If you like museums even half as much as we do, the reopening of the Met is a very exciting development—it’s like seeing a good friend again after too long apart. But you should know that a trip to the museum will feel a little different these days. New rules and precautions aimed at safeguarding visitors kick in even before you get there.
We visited the Met on opening weekend to see the changes for ourselves, and because museums all over the world discussed safety protocols, you’re likely to encounter much of the same routine at any newly reopened museum. Here’s what to expect if you plan to visit the Met in 2020.
You must reserve tickets in advance. Simply choose an available date and hourly time slot to arrive, then buy your tickets. Alternatively, New York residents and students from New York, New Jersey, and Connecticut can reserve a time to show up and buy pay-what-you-wish tickets in the Great Hall. You are not getting through the front door without a reservation of some kind.
While the Met is restricting capacity to 25%, you should still visit as early as possible, or on a weekday. On Sunday, we arrived for our 1 p.m. entry time to find substantial lines to get in, and they were even longer when we left.
The Usual Corona Precautions
Expect a temperature check at the door, hand sanitizer galore, social-distancing markers on the floor here and there, and mandatory mask-wearing at all times. Do not expect physical maps: The Met doesn’t want you touching things any more than necessary, so consider downloading the map before you visit.
To try to control the flow of traffic, the Met has restricted access to many of its smaller galleries and corridors. Expect to see a lot of signs telling you to keep to the right and to walk only one way, as in the gallery above. Other places, like the relatively narrow Egyptian galleries between the Great Hall and the Temple of Dendur, whole sections of the museum have been turned into one-way loops.
Speaking of the Temple of Dendur, you can no longer enter the temple itself. Tight spaces that don’t allow for social distancing have been roped off. Elevators are restricted to around two passengers, and most stairwells we saw were marked “One Way” as well. Chances are you’ll bump into a surprise dead end—we unknowingly tried to enter the Islamic Art galleries at the wrong end and were turned away—but it’s never more than a minor inconvenience.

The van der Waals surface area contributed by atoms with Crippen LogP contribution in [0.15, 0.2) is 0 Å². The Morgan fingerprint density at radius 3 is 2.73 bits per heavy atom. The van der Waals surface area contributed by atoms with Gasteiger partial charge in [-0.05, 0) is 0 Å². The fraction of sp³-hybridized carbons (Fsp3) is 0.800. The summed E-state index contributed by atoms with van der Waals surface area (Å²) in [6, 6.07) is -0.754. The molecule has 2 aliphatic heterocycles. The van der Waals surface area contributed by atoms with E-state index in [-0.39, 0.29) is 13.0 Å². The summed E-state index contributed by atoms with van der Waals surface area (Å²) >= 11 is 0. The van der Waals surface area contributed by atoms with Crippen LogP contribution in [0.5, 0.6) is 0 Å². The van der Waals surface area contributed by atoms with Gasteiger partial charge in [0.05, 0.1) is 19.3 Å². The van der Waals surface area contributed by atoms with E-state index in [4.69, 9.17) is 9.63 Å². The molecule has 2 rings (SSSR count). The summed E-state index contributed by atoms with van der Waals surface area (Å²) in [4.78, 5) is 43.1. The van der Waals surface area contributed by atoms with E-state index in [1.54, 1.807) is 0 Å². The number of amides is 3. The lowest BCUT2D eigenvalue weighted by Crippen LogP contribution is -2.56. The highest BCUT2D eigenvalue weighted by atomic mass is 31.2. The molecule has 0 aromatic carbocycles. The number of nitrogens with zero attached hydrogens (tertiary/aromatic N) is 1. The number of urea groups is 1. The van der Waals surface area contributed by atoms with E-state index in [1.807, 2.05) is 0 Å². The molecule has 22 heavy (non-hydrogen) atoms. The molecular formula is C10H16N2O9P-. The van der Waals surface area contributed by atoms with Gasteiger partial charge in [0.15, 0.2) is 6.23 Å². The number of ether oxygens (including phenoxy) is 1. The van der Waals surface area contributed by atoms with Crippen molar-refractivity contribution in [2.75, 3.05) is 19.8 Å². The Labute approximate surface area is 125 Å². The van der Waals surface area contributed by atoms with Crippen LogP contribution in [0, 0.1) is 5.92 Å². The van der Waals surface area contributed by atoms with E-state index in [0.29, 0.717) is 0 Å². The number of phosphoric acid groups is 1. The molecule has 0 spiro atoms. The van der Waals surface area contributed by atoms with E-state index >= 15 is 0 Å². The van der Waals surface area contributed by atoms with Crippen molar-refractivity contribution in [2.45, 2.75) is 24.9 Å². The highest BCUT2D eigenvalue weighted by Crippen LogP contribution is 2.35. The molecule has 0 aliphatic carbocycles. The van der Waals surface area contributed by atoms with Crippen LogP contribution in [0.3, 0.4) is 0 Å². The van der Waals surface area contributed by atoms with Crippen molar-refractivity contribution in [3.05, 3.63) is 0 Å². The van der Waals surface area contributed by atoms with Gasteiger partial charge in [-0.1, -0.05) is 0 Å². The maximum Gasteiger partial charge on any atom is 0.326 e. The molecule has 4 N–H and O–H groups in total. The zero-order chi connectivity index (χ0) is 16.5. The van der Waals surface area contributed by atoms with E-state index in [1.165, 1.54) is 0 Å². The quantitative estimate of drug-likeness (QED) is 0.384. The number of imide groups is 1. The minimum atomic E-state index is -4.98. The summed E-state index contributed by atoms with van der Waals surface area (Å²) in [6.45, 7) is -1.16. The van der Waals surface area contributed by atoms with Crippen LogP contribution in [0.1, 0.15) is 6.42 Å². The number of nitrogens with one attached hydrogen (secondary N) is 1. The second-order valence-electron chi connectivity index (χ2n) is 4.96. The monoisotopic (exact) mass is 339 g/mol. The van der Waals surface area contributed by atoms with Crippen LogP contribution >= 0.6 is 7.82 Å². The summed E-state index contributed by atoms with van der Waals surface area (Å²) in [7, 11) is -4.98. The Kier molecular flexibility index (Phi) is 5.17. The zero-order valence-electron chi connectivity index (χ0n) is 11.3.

You might think that with capacity severely restricted, the Met would feel empty and all yours. And you would be…half right. Certainly the Met was far less crowded than it would have been on a normal summer Sunday. Some galleries felt eerily deserted, and occasionally we had a whole room of paintings or sarcophagi to ourselves. And with the Temple of Dendur roped off, and thus less of a draw, a hush lingered over that grand, glassed-in space.
And Crowded Places
But much of the museum felt crowded enough that you could almost have forgotten that we’re living through a pandemic. While capacity might be restricted, most visitors in the museum still flocked to the most popular galleries. Places like the Roman Sculpture Court were full of guests, and your Van Goghs and Monets drew plenty of selfie-takers. Above, you can see no shortage of people in Gallery 800, including the long line on the right for the Met’s 150th anniversary exhibit, Making the Met.
Don’t Go Hungry
The Met’s cafés are closed except for bottled-water sales, water fountains are roped off, and the rooftop bar is shuttered. And the long lines to get in mean stepping outside for a quick bite at the halal cart is out of the question.
Return When You’re Ready
It really is good to have the Met back, with more museums to follow. (The Museum of Modern Art actually opened to the public a few days before the Met, but good luck getting a ticket.) Going anywhere right now, especially indoors, assumes a certain amount of risk. But you can still visit one of the greatest museums in the world as safely as possible, especially if you go early or on a weekday, and hit the most popular galleries before the crowd picks up. And if you’re not comfortable visiting yet, that’s OK too. The Met will be here when you’re ready.
Photo credits: All photos by Ryan Greene